After a long struggle by the civil society and digital rights activists, the Pakistani government is pushing forward a cybercrime act. The government is in the process of not only passing the Electronic Documents and Prevention of Cybercrimes Act, 2014 but would also be setting up a cyber authority, according to recent updates from parliament.
While this act should have come as a welcome step for Pakistan’s booming online community, it has done the reverse. Available publicly, the Cyber Crimes Act, 2014 is open for anyone’s perusal and shows just how insecure, fragile and extreme it is when it comes to the suggested punishments.
This long-awaited cybercrimes act was supposed to help those who are being threatened, harassed and robbed online while not affecting the ease, availability and openness of online spaces. It lists strict punishments for even minor offences. Bolo Bhi and the Digital Rights Foundation, which are civil society organisations working on digital security, free access and internet openness in Pakistan, carefully dissected the proposed Cybercrimes Laws, 2014 in an attempt to point out concerns and policies for better clauses and acts.
The entirety of the draft shared with media outlets and civil society organisations contains vague definitions of crimes and misses to detail the processes by which any crime would be determined. In the cyber space, it is important to identify the processes and not just the crime itself. What if the alleged offender’s account was hacked and utilised for committing crimes by someone else? Recognising and identifying the chain of events that lead to a crime is crucial for any cyber law in order to secure innocents from being charged.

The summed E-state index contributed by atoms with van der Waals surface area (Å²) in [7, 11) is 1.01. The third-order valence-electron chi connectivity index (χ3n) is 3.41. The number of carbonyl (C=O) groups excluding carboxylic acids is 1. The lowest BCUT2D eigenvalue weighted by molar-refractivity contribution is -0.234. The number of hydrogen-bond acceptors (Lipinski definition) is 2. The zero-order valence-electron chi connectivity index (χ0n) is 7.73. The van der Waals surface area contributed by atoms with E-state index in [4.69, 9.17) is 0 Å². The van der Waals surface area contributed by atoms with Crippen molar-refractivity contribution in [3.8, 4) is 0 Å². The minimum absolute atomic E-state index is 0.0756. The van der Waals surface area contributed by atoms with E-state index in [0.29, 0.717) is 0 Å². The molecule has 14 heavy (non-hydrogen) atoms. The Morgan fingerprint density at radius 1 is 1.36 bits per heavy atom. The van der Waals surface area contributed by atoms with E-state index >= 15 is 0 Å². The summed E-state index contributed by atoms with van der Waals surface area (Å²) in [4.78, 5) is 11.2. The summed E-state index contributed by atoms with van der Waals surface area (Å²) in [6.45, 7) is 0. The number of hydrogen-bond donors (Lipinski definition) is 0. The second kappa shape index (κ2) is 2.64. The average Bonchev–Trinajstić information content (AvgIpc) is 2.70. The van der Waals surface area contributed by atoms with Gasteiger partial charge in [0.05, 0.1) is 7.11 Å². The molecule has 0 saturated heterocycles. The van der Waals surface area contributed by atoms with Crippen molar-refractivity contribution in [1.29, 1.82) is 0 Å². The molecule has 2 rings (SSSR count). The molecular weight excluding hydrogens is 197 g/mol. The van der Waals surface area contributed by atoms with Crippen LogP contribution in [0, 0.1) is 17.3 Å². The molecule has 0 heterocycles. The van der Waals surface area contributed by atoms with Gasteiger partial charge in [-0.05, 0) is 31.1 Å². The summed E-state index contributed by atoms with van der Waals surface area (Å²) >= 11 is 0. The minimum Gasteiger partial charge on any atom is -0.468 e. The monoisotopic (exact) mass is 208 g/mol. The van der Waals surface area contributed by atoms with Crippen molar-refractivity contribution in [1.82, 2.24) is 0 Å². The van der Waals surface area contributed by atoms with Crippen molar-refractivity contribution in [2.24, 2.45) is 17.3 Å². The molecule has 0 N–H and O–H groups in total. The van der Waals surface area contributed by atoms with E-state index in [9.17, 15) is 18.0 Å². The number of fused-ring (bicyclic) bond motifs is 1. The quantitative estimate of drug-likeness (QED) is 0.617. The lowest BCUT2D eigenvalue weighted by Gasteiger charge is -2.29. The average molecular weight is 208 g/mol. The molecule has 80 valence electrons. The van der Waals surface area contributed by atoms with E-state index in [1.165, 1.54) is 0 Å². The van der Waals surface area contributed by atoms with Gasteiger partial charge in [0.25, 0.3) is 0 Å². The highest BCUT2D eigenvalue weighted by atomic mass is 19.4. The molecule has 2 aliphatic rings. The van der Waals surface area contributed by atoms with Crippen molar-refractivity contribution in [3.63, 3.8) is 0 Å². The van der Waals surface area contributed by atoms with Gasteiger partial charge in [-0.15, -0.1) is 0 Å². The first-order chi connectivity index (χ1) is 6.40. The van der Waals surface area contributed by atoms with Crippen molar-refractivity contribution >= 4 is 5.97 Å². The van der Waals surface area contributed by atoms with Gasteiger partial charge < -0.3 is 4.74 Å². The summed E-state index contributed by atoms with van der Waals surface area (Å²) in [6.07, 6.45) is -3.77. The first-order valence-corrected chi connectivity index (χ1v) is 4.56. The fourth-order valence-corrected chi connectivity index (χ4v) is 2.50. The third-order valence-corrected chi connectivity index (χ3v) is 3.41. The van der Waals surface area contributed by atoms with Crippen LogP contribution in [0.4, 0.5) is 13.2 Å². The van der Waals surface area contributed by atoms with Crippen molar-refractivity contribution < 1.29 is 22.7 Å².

The Cyber Law, 2014 contains a clause giving permission to authorities to “add or omit any electronic signature and the procedure for affixing such signature” thereby violating citizens’ right to privacy.
Another startling and rather disturbing clause gives the authorities warrantless permission to intercept electronic transmission. This would let the officials “collect or record by electronic means traffic data in real-time associated with specified electronic documents transmitted by means of electronic devices” much like what the notorious National Security Agency (NSA) has been doing in the past. While activists and the online community is fighting against the NSA’s policies after Edward Snowden leaked documents containing sensitive information, Pakistanis are being dragged towards this draconian cyber era by legitimising such surveillance by making it into a law.
Apart from the vaguely defined laws and severe punishments, the process of establishing a cyber authority also remains undefined. The draft mentions that the authority will comprise seven members with five from the private sector. However, neither the selection nor election process is defined, nor does it indicate whether the private sector members will come from businesses or civil society, or both.
It is also quite alarming to see that various portions of this legislation have been copied from the Information Technology Act, 2000 of India. It should be noted here that Information Technology Act of India has itself been criticised for infringing upon the citizens’ liberties and has been long policed against by activists globally. The Act was thereby amended and introduced as the Amended IT Act of 2008.
“Of even greater concern is a risk that the bill could become a template in the Islamic world that further retards online growth for nearly a quarter of the world’s population,” writes expert privacy advocate Simon Davies in his well-known blog, the ‘Privacy Surgeon’.
The law in itself and the proposed set-up of a government-controlled, centralised cyber authority will give extreme powers to some officials. While this law will definitely affect the online community in Pakistan and attack its openness, it will also set an unsettling precedent for other Muslim countries, as mentioned by Davies, who would just copy portions of the laws and perhaps, make the punishments even worse.
Published in The Express Tribune, February 3rd, 2014.